The President of Madagascar, Hery Rajaonarimampianina has commissioned a 20 MW solar power plant built by French developer, Green Yellow in Ambohipihaonana, in the district of Ambatolampy, in the Vakinankaratra Region, situated in the Central Highlands of the country.
Construction on the project began at the end of 2016. The €25 million facility is set to deliver power to local utility, Jirama under a long-term PPA. The project was originally expected to be completed by November 2017.
“Around 30% of the electricity produced at the Ambohipihaonana plant is destined for the interconnected network of Antsirabe, while 70% for Antananarivo, Itasy and Moramanga,” Rajaonarimampianina said. “Through such an achievement, we all feel a legitimate pride, especially as this kind of infrastructure is expected to multiply throughout the country,” he added.
The President went on to say that the Ambohipihaonana project will drive down the cost of electricity in the area, which is around 480 MGA ($0.16) per kWh. Most of the country’s generation capacity is still represented by thermal power stations (406 MW) and hydropower plants (162 MW).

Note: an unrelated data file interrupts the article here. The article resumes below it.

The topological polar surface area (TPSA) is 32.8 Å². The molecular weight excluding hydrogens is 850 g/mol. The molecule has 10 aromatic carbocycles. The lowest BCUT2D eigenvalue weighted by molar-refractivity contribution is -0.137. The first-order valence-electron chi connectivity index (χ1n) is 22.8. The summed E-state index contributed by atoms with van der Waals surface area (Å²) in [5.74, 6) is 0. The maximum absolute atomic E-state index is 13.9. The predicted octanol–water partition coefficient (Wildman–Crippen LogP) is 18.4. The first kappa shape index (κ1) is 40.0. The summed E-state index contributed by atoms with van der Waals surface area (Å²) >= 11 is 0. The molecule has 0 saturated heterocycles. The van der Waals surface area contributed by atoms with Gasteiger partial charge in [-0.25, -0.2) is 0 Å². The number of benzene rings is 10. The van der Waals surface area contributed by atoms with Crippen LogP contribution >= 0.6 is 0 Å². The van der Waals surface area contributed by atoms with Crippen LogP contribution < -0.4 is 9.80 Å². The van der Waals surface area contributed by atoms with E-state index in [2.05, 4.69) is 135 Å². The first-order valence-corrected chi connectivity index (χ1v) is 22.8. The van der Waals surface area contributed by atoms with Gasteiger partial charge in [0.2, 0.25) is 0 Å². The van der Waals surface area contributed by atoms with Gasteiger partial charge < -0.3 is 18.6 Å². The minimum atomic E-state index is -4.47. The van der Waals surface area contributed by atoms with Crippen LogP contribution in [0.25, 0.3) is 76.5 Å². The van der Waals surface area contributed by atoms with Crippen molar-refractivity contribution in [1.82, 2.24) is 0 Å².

“The construction of solar power plants will expand because they answer the crucial questions of the cost of production, the improvement of the access of the population to electricity, and the protection of the environment,” Rajaonarimampianina said.
The World Bank is supporting Madagascar’s solar plans under the Scaling Solar initiative. The IFC, a member of the World Bank, signed an agreement with the government of Madagascar to design and tender a partnership for privately developed, grid-connected solar power in March 2016.
At the time, the IFC said that the 30-40 MW solar facility planned by Madagascar’s government would help ease daily interruptions of power service, and reduce generation costs for Jirama.
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